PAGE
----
Before World War II, between January 29 and February 8, 1939, more than 2,800 Spanish refugees fleeing the collapse of the Spanish Republic arrived on the Loire. Including inadequate reception facilities in Orléans, there were 46 rural reception centres, including one in Gien. The refugees, mostly women and children (the men were disarmed and held in custody in the south of France), were subjected to strict quarantine, vaccinations, and limited postal communications. Some refugees returned to Spain, spurred on by the French government, which eased the conditions for return. Those that remain are grouped at Camp Ed (?), in Fleury-l’Aubray.
WW2: On June 15, 1940, the Luftwaffe bombarded the bridge at Gien in order to prevent the retreat of the French army. This bombardment set off gigantic fires that destroyed the old caves at the foot of the castle. The Allies bombarded the bridge area in June-August 1944. They did not reach their target and did nothing but collateral damage, including several civilian casualties. The central arch of the bridge was destroyed in August 1944 by the Germans during their retreat.
Zhien was mostly in ruins: 422 buildings were completely destroyed and 921 were partially destroyed. The city center burned for three days and three nights. The churches of St. Peter and St. Louis were destroyed, but the castle survived. Beginning in 1941, the people of Zhien were thinking about the difficult task of rebuilding the city. The Vichy regime, in charge of urban planning, was busy developing regional-style recovery plans.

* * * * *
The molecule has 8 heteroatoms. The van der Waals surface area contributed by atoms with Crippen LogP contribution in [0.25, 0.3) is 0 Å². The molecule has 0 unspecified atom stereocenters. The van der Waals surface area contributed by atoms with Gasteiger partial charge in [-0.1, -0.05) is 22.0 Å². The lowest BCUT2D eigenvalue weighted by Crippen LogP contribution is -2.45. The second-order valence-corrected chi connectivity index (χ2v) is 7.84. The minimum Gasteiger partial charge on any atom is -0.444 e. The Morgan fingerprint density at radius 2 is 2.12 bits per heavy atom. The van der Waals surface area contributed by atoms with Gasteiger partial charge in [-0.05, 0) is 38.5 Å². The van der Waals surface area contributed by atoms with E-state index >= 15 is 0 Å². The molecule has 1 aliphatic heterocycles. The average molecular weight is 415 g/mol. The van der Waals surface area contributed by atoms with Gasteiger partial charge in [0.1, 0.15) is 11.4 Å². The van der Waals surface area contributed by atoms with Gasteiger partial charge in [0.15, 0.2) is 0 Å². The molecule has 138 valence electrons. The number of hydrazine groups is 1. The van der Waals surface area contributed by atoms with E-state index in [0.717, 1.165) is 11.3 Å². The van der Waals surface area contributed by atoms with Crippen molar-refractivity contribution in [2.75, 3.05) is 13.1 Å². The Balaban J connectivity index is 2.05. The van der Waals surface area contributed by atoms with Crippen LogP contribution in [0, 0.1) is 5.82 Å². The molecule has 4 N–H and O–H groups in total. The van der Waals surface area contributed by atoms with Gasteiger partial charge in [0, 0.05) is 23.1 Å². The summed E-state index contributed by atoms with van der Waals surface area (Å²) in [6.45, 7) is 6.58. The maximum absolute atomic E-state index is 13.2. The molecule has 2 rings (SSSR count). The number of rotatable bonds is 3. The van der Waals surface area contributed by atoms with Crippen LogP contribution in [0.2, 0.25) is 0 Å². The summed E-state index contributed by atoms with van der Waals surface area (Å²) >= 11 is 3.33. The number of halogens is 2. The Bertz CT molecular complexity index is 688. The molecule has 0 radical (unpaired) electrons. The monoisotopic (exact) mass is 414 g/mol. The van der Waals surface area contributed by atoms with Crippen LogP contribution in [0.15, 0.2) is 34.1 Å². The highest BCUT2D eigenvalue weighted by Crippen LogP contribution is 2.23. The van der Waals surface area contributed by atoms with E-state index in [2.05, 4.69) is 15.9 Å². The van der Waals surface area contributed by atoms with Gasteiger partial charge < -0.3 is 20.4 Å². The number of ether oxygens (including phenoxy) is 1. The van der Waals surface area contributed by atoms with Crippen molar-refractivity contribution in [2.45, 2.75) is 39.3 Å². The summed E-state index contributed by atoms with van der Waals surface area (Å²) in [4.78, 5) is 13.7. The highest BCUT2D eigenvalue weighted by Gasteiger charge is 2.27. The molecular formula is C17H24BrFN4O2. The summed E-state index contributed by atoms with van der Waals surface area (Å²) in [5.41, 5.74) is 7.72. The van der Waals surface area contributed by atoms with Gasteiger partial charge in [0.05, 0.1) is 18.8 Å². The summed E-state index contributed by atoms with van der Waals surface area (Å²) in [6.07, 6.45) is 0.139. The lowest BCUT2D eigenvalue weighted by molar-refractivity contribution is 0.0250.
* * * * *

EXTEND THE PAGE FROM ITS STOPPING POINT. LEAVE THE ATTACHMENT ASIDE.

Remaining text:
The Real reconstruction began only after the war in June 1946. This was done in accordance with the plan of general works in the style of several surviving buildings. Gien gradually freed itself from the ruins, and the new harmonious ensemble of buildings is now rightly called the “pearl of French reconstruction.”
Local Attractions to see..
It houses the International Museum of Hunting, created by the impulsive Henri de Linare in 1952. It contains a myriad of hunting rifles and other items related to various types of hunting.
The following lived in Gien at different times: the famous general of the Republic and the First Empire, Pierre Cesar Gudin de Bardelier (1775 – 1855), whose name is placed on the 29th column of the Arc de Triomphe in Paris; General Etienne Marcel (1792 – 1880); one of the last “pualus” Ferdinand Gilson (1898 – 2006); daughter of Alain Delon – French actress Anushka Delon.

Practical tourist helpful information.
The city and the castle (with an external inspection) can be visited by including it in the program of individual tours from Paris to the castles of the Loire or on your own by car.